To use the file to render a piece of armor, I would link the armor from the blender file where I created it. Then attach it to the mannequin’s armature. Running the script results in rendering every frame of animation, for every animation, for all 8 directions the character can face. The files are named like “[Action][Direction][Frame].png” e.g. Running40008.png.

I’ll explain more about how all this works soon. Still figuring it out myself. This creates a lot of images (256 of them at least) that need to be combined into a sprite sheet. That can be done in a simple batch/shell script and ImageMagick. And, that same script should copy the result right into my flare testing directory. Once I have all that clockwork correct, I’ll share all those files and include a tutorial.

The goal I’m working towards is setting up an asset workflow. I’ll be working on a piece of armor, and it’s close enough that I want to test it in the engine. Open up the mannequin file, append the new armor, and run the magic script. Then after a short rendering break it will be ready to wear and test in the Flare engine.


Planning flare-game content milestones

I’ve settled on the basic main quest and world layout for flare-game. If you want to read a FULL OF SPOILERS and likely to change rough idea of what we’re making: wiki page for World Layout.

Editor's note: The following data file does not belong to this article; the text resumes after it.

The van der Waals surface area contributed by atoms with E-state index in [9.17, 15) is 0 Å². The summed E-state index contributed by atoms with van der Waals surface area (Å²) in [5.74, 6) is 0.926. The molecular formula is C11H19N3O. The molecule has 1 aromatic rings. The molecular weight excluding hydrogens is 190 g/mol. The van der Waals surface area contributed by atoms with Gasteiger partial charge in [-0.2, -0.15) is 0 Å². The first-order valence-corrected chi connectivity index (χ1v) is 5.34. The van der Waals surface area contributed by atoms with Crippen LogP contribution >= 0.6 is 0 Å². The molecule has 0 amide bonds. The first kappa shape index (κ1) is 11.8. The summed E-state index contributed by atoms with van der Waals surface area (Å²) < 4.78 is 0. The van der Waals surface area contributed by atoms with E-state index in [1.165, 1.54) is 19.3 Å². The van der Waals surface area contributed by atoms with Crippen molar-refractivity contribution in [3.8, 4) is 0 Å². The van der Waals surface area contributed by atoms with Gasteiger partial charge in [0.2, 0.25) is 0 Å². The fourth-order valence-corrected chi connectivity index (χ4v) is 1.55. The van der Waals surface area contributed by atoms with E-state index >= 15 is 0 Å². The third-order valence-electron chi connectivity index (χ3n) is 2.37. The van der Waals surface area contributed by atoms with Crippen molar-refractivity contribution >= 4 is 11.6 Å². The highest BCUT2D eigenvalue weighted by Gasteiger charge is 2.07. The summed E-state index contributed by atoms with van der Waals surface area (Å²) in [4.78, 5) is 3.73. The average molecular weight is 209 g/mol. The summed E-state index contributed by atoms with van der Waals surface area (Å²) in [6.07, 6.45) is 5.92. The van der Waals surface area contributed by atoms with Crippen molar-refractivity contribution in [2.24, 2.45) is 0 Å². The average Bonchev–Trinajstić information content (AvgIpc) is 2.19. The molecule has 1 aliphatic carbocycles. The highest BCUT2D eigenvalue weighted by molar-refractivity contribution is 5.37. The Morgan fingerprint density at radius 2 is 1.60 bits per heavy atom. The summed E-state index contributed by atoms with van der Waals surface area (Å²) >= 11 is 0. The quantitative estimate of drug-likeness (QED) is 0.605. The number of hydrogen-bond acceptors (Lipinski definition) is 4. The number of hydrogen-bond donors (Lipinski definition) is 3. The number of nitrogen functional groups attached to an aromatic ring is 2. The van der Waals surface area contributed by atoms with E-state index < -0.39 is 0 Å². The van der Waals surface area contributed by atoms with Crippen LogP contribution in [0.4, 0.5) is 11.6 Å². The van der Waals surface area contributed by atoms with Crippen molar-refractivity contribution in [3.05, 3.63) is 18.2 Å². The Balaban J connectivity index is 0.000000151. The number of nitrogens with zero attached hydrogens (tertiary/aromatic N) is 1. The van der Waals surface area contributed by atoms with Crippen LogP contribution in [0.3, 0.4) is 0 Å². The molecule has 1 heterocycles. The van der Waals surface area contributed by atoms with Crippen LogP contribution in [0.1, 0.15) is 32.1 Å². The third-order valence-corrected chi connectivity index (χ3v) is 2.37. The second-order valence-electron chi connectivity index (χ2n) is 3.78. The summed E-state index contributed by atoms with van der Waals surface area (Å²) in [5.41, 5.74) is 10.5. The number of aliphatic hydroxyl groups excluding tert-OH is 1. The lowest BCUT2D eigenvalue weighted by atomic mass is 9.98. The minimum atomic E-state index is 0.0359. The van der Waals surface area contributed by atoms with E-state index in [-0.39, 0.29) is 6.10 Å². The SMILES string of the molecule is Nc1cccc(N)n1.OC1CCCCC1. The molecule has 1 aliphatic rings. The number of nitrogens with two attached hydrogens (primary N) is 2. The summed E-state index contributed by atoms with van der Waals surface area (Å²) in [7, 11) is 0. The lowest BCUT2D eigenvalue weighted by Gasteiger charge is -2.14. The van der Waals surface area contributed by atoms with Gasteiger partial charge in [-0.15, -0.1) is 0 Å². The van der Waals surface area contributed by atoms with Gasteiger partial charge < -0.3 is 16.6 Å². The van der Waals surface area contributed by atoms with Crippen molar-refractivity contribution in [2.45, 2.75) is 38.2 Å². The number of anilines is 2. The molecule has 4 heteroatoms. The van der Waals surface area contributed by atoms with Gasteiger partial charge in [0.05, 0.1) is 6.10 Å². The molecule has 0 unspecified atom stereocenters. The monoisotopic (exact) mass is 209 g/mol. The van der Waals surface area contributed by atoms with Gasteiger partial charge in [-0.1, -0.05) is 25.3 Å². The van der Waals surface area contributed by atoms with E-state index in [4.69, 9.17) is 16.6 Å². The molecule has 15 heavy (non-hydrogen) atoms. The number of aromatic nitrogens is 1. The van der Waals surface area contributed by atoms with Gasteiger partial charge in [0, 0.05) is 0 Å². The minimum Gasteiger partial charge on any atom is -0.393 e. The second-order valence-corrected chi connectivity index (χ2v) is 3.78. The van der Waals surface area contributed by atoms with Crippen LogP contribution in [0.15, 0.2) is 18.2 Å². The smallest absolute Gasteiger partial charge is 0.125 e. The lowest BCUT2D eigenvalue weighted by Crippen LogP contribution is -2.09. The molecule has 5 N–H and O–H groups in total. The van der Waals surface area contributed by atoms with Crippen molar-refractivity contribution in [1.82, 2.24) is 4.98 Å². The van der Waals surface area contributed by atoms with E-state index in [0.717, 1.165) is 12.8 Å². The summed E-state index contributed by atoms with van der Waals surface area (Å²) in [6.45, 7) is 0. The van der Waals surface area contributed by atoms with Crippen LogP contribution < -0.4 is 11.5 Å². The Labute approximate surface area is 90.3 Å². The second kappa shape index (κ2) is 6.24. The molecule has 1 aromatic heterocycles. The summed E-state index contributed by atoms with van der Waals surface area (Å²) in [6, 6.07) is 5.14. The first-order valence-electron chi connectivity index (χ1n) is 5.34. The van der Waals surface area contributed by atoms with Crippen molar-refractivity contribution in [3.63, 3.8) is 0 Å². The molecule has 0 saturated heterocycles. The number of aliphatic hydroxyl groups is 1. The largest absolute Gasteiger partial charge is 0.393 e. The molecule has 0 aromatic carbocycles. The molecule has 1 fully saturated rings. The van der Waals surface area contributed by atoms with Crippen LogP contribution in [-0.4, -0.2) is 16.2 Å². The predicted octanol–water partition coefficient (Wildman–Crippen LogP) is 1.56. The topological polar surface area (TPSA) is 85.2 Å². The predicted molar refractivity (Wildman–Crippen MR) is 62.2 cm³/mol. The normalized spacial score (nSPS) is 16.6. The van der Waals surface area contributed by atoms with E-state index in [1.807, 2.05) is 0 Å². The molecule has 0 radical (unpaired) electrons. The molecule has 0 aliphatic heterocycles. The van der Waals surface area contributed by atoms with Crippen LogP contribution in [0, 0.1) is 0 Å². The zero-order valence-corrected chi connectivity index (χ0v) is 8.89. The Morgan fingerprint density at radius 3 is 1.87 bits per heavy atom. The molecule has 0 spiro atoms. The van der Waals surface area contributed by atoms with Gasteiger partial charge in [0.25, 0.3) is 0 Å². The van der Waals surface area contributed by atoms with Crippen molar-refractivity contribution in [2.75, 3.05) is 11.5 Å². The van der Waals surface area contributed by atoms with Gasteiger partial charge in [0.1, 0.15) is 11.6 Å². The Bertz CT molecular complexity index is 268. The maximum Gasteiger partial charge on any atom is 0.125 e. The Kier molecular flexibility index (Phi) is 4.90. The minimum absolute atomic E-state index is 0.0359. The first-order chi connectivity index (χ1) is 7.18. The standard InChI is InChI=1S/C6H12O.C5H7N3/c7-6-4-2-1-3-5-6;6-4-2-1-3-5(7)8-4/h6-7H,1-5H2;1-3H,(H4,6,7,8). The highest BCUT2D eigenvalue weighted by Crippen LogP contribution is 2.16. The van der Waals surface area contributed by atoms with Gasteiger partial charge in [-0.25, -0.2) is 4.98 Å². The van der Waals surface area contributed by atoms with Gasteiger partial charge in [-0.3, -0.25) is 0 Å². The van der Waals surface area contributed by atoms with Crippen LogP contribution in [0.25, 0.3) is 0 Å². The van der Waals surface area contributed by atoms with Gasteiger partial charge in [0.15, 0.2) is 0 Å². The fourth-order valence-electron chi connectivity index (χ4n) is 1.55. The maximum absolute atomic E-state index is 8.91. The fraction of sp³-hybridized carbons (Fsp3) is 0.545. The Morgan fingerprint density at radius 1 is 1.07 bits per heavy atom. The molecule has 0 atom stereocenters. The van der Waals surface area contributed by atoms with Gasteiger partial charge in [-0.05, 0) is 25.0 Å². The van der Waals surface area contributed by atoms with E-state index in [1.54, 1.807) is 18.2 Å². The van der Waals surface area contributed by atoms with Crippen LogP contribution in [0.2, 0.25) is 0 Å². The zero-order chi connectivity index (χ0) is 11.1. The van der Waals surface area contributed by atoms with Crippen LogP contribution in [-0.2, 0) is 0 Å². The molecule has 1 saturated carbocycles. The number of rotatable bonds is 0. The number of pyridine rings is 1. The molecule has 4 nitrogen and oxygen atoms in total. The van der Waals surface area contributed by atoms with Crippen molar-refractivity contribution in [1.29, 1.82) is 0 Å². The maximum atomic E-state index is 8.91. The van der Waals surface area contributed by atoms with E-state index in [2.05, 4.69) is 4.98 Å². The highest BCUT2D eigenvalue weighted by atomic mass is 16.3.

This plan makes the most out of the fantasycore art set. Replacing individual parts with better quality or more ambitious content will be much easier if we work together on a starting point.

I’ve outlined 36 maps that follow the proposed main quest line. Included is general idea of what tile set and enemy types appear on each map. Listed at the bottom is the flow of the main quest through these areas.

Now we have a skeleton idea of a full flare-game, and I’m hoping you’ll work with me and the team to fill in the content. Here are the upcoming task milestones for flare-game, in the approximate order they need to happen:

1. Encounter Design

We have fantasycore enemies built already, but some will need tweaking to fit into the final level ranges of this plan. Now is the time to design new enemy types (mostly reusing old art) based on the map populations. Also, we’ll combine these enemies into interesting encounters that fit the feel/story of the maps.

Example: map 2-1 will contain goblins but the map will transition into undead. It’s also described as a swampy area. Maybe some goblins closer to the undead areas use diseased weapons. Can we make a goblin that throws skeleton heads, which roll forward bouncing (can it slightly change angle each bounce?). After we get a few enemy types sketched out, we’ll think of good goblin-undead combo encounters. Consider how we can use map areas as combat arenas, and design the maps to help these combo encounters more fun.

2. Map Design

This is an Action RPG — let’s make interesting fights and then build great maps that support those fights.

Contributors can start by creating room/area sketches. The ones we’ll focus on first are the combat arenas that hold the good encounter ideas. This lets us start scripting those encounters right away (and tweaking enemy numbers based on playtesting).